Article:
Review round-up: semi-hollow and hollowbody basses

Warwick StarBass
(Image credit: Warwick)

Whether it’s the woody whoomp of Paul McCartney’s Höfner 500/1 or the woofy thump of the Epiphone Rivoli bass Paul Samwell-Smith, Jimmy Page, and Chris Dreja rocked in the Yardbirds, the sound of semi- and hollowbody basses is as big a part of the rock & roll bass lexicon as roundwound-strung Rickenbackers or P-Basses with flats.

A bunch of manufactures debuted new hollowbody and semi-hollow basses have been debuted in recent years, and here’s a quick look at a few that are out now from D’Angelico, Ibanez, and Warwick.

D’Angelico EX-Bass

Formed in the 1930s by native New Yorker John D’Angelico, continued through the 1960s by onetime apprentice Jimmy D’Aquisto, and purchased in 2011 by guitar collector and businessman John M. Ferolito, Sr., the D’Angelico brand of guitars has long been regarded as one of the world’s finest, especially in the realm of arch-top instruments. This year, D’Angelico has shown some love for the low end with the introduction of its EX-Bass , a set-neck, medium-scale hollowbody. While D’Angelico offers a premium of American-made guitars built by luthier Gene Baker at the Premier Builders Guild Workshop in California, its Standard Series instruments—including the EX-Bass—are manufactured in Incheon, Korea.

From its arched flame maple top and back to its wooden knobs, block inlays, crème-colored body binding, and distinctive headstock bling (an Art-Deco nod to the famous the New Yorker Hotel), the EX-Bass oozes elegance. Unlike a semihollow bass, which would have a center block running under the pickups from the neck joint to the bottom-side strap button, the EX-Bass is a true hollowbody.

Played acoustically, the D’Angelico has sustain and resonance unlike any other hollowbody I’ve played; notes sounded rich and full, and felt as if they could ring for days. The bass’s 32" scale length, rounded neck profile, and Jazz-like width at the nut make for a comfortable combination, particularly when played while seated. On a strap, the bass hangs reasonably well, but it does have a tendency to neck-dive.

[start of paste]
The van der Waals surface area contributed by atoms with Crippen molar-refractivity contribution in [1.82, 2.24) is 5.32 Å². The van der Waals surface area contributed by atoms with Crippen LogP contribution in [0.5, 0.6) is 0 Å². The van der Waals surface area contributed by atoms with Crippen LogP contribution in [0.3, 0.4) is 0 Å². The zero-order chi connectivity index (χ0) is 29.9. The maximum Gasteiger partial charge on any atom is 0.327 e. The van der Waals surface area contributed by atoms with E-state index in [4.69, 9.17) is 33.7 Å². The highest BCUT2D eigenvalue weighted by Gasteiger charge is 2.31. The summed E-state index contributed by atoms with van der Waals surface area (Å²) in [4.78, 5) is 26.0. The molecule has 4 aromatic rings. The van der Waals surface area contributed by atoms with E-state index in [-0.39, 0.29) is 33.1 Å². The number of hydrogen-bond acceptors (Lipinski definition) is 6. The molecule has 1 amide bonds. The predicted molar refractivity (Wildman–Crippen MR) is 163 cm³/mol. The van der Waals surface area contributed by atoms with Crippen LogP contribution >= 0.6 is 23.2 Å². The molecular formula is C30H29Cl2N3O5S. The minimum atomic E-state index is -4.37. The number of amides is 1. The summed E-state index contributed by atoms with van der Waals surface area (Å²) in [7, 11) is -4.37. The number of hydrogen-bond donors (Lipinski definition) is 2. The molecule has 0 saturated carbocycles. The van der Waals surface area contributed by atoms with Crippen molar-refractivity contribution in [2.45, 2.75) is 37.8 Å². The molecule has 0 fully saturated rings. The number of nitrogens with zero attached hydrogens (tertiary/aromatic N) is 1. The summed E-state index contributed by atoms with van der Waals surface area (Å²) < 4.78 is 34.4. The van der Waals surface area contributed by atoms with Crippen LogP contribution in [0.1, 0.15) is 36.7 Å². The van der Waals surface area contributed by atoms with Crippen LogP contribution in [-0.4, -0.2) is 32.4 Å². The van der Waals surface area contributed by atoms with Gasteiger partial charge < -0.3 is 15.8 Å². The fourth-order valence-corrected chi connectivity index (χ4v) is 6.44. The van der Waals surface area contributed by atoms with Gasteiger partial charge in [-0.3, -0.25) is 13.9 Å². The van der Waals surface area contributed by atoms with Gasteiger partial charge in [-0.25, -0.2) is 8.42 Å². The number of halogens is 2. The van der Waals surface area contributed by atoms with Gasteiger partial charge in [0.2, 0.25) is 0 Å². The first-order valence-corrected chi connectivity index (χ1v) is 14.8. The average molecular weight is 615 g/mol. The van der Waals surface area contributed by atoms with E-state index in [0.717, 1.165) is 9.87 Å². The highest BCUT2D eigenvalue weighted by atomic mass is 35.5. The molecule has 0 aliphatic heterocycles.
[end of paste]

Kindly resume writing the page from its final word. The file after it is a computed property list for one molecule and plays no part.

The bass’s overall construction quality seemed excellent, with smooth fret edges and solid hardware. The saddle-and-tailpiece style bridge looks elegant and intonates relatively easy, but only allows for gross saddle height adjustments, with no set screws to change individual string height.

Finding the sweet spots for pickup placement on a semi- or hollowbody bass can be tricky—too far in and it’s overly woofy, too far back and the bark turns thin and clacky. Here, D’Angelico nails the formula. The neck pickup, placed roughly at where the 23rd fret would be, is woofy but not wheezy, warm but still articulate. Similarly, the bridge pickup, which sits a bit further inland than many basses of this style, has the punch of a Musicman-style pickup with none of the nasal characteristics of so many solo’d bridge pickups. Despite the EX-Bass’s tremendous acoustic resonance, I had no problems with feedback when I plugged in and turned up.

Style goes a long way, and the D’Angelico has that part down in spades with its entry into the bass market. But where it matters most, payability and sound, D’Angelico is equally on the mark. For that, we give it a BASS PLAYER Editor Award.